Canada's Social Economy: Co-opeartives, Non-profits, and Other Community Enterprises

Front Cover
James Lorimer & Company, 1992 - Business & Economics - 208 pages
The Canadian economy is generally characterized by private enterprise with a small degree of government ownership. But what about organisations like Children's Aid or the Canadian Red Cross? Where do educational and religious organisations, arts groups, social housing, and non-profit daycare fit in?

This book is an up-to-date and comprehensive description of this important and growing "third sector" of the Canadian economy. Jack Quarter describes the key components of this sector, focusing on new approaches to ownership and management that go beyond traditional ideas about how businesses should be owned and run. He discusses new ways of managing social services like childcare and healthcare and looks at new forms of ownership that depart from the traditional public, private, and co-operative structures.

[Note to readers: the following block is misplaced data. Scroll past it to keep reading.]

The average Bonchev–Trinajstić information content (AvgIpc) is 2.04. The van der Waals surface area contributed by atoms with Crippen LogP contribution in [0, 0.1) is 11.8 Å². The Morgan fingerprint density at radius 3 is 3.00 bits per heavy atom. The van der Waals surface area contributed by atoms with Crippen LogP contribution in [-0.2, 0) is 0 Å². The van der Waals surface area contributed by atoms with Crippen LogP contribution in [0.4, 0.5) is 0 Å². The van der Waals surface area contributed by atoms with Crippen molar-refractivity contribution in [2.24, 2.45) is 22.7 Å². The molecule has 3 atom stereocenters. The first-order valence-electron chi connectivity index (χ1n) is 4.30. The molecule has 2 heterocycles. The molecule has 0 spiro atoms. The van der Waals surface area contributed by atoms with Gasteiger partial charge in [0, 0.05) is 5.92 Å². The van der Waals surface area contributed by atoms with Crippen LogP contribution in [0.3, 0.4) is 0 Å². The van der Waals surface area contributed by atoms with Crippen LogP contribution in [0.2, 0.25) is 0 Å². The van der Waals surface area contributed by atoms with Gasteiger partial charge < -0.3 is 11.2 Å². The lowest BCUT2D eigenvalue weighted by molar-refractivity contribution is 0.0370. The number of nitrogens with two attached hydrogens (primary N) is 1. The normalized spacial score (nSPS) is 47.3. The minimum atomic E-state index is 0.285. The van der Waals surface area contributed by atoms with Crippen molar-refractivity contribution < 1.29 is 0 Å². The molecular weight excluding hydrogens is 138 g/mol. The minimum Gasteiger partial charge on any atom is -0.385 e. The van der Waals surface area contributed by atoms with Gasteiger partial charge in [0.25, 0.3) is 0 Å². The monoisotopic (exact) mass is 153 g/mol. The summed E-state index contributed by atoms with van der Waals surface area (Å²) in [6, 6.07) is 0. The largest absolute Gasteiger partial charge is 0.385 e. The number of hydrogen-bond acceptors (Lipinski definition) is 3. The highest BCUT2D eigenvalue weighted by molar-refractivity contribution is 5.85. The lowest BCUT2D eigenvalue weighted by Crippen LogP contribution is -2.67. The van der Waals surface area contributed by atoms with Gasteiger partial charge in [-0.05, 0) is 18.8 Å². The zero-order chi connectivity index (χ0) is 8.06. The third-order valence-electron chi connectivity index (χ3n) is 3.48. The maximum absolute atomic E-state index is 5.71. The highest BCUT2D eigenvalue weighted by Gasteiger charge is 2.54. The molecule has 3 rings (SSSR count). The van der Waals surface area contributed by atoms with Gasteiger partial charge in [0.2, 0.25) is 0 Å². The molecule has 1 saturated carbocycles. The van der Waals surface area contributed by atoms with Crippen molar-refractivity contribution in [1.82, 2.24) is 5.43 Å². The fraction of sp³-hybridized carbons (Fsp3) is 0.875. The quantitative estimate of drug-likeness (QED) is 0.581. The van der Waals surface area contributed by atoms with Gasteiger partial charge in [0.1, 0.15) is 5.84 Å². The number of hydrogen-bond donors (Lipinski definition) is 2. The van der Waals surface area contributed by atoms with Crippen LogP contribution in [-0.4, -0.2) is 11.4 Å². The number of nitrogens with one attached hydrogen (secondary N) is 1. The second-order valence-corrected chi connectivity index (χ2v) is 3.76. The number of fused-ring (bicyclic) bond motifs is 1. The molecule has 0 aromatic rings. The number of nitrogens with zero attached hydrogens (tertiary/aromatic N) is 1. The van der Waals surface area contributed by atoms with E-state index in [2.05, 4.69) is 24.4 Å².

Canada's Social Economy offers a refreshing re-examination of the changing nature of the Canadian economy.
 

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Contents

An Overview to Cooperatives
15
Nonprofits in Public Service
41
Mutual Nonprofits
63
Community Economic Development
89
Social Housing
112
Social Capital
144
Building a Social Economy
167
Copyright

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About the author (1992)

JACK QUARTER is a professor, specialising in the study of co-operatives and other forms of social enterprise, at the Ontario Institute for Studies in Education in Toronto. He is the editor of How to Start a Worker Co-op and co-editor (with George Melnyk) of Partners in Enterprise: The Worker Ownership Phenomenon.

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